Some stalls remain empty at Erie Street Market, and the problem is prompting debate over the financial management of the city-owned and operated downtown operation. A proposed ordinance would help keep the market afloat, but some members of City Council are voicing concern over funding.
The debate over the fate of the Erie Street Market - and the city of Toledo's degree of involvement in it - got a continuance last night from City Council.
A proposed ordinance needed for management of the city-owned market, which had been scheduled for a vote, instead received just a first reading, and some council members renewed calls for a public hearing on the issue.
The Finkbeiner administration is asking for authority to provide for market management through 2008, accept an operating budget, and create a fund that would be used to receive revenue and pay bills.
A budget presented to council last month predicted the market would end 2007 with $42,802 in profits and finish 2008 in the black by $306,148.
Council President Mark Sobczak last night said the ordinance is needed "on a temporary basis to keep that market going."
However, the proposed ordinance met opposition from councilmen Frank Szollosi and Michael Ashford, who said the city should sell the market.
Three newly sworn-in councilmen - Lindsay Webb, Tom Waniewski, and D. Michael Collins - have said the market should be sold.
Ms. Webb last night said holding a public hearing is essential.
Andy Ferrara, a city economic development specialist, told council last month that no taxpayer dollars are in the ordinance and that the special account would be only for the acceptance of revenue and rents, and paying bills.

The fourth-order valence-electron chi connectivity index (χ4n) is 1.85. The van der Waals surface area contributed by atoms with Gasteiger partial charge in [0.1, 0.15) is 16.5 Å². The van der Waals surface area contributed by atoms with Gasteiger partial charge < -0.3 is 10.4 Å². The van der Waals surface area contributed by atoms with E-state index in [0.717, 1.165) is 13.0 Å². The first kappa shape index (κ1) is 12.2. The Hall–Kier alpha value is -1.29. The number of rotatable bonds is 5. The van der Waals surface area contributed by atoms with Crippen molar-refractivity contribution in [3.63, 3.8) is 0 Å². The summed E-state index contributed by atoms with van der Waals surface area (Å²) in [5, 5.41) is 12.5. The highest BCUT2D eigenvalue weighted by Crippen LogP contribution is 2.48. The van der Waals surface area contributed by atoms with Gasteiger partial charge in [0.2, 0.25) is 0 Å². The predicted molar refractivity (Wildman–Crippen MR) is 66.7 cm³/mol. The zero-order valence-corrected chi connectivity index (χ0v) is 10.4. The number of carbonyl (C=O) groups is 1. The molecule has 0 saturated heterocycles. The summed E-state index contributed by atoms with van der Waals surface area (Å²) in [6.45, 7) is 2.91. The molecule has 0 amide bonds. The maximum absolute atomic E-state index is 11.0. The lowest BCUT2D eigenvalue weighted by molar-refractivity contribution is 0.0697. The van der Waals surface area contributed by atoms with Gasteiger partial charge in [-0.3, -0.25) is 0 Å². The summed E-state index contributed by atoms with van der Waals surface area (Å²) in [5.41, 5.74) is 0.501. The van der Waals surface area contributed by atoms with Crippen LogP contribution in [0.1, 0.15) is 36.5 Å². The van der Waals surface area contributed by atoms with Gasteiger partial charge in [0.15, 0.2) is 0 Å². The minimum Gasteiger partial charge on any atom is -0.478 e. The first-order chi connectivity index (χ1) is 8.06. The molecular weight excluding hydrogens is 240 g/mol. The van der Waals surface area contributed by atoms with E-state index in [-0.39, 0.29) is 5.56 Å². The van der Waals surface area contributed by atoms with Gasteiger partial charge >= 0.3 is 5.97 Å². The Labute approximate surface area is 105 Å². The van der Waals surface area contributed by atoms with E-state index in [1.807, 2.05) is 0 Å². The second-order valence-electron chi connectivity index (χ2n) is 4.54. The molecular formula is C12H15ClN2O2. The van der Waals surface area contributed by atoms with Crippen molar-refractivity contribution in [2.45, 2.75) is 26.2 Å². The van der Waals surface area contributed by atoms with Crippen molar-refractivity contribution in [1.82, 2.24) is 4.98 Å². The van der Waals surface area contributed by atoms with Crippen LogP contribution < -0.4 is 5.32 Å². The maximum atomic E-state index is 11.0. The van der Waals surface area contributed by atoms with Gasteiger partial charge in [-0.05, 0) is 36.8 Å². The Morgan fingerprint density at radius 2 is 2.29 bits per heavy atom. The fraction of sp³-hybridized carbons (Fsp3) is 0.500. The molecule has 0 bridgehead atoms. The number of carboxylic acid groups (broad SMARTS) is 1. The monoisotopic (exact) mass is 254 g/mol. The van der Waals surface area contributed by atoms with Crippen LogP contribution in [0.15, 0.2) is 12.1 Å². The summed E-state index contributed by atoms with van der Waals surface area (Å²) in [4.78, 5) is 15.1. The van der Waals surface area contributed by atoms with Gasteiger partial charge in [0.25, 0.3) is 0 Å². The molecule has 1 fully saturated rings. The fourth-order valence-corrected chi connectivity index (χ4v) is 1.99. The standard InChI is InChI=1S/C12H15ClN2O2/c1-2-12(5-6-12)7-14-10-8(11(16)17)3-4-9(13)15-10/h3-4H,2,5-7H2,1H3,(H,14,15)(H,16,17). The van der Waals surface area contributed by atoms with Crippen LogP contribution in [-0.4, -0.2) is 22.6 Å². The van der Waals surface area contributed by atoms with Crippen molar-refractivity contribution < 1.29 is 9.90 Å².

Still, Mr. Szollosi said it "sets up the taxpayers to subsidize the Erie Street Market." The city already pays the market's utilities with taxpayer funds. The proposed 2008 city budget allocates $287,370 for electricity and $14,191 for heating.
Last month, Mayor Carty Finkbeiner said CitiFest Inc., which managed the Erie Street Market until October, did not live up to his expectations at that task.
Accounting firm Mira & Kolena, which the Finkbeiner administration hired to analyze CitiFest's finances, found that CitiFest was paid $2,500 a month to manage the market.
CitiFest in October asked the city to take back the market after claiming it lost more than $90,000.
Ms. Webb said last night a market vendor told her that he and other businessmen are owed between $5,000 and $7,000 for the period of Oct. 26 to Nov. 12. "They had been told by CitiFest that the city is responsible for paying them, and the city is telling them that CitiFest is responsible for paying them," Ms. Webb said.
David Moebius, Mayor Finkbeiner's assistant chief of staff, said the administration would investigate.
Contact Ignazio Messina at: firstname.lastname@example.org or 419-724-6171.